HPD prepped for a crisis, Correa says
Honolulu's police are trained and ready to handle a rampaging gunman like the one who struck Virginia Tech on Monday, according to Police Chief Boisse Correa.
"We have been training for some time now for this worst-case scenario -- active shooter -- within our community," Correa said yesterday at a news conference. "In the last year, we have trained at University (of Hawaii) about three times," he said, saying the last time was March 28.
After the 1999 Columbine High shootings in which two teens fatally shot 12 students and a teacher, then themselves, Honolulu police came up with plans for such a scenario. Correa said the department has the equipment and expertise to handle such a situation at schools or anywhere.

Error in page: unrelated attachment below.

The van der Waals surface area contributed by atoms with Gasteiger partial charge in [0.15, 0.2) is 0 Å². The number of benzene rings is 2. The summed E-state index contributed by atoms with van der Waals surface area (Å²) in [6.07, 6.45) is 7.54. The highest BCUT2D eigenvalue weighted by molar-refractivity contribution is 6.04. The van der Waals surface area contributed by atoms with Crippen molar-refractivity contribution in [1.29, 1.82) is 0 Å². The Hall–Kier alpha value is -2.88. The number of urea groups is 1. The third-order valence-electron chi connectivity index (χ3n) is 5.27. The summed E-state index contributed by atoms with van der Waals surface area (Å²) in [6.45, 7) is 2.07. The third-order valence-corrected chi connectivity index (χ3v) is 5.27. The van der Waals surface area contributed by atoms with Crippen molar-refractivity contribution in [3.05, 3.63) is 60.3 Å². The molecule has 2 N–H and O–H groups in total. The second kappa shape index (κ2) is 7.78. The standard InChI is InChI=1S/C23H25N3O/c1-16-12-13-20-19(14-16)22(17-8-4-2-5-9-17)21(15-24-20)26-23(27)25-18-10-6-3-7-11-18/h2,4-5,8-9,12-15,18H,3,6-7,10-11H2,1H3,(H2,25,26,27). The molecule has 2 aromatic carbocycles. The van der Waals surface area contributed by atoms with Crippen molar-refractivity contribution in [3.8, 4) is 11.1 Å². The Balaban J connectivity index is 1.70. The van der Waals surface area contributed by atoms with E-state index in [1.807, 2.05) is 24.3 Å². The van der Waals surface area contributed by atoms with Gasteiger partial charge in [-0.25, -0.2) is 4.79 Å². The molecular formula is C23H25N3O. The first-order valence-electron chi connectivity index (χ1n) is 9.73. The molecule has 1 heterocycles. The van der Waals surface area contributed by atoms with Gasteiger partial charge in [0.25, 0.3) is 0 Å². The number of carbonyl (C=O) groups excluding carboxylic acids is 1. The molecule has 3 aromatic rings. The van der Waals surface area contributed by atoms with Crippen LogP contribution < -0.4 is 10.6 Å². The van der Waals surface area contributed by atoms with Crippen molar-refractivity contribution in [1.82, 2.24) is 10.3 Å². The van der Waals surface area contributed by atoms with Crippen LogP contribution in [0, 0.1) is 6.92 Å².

The chief said he opposes arming security guards at the UH-Manoa campus, citing training and safety issues, and he cautioned against overreacting.
Correa said Honolulu ranked as the second-safest major city in the nation last year, according to the Brady Coalition, a gun-control advocacy group.
Last year, Honolulu police seized 815 guns from registered owners who were found to be mentally unfit or had allegedly committed a crime, he said.
Correa called the Virginia Tech shooting horrendous and recalled Hawaii's deadliest shooting rampage, the 1999 Xerox massacre in which worker Byran Uyesugi killed seven of his co-workers.
"I was in charge of the Xerox shooting, so I went in and saw all the seven victims. ... You have nightmares for the rest of your life," Correa said.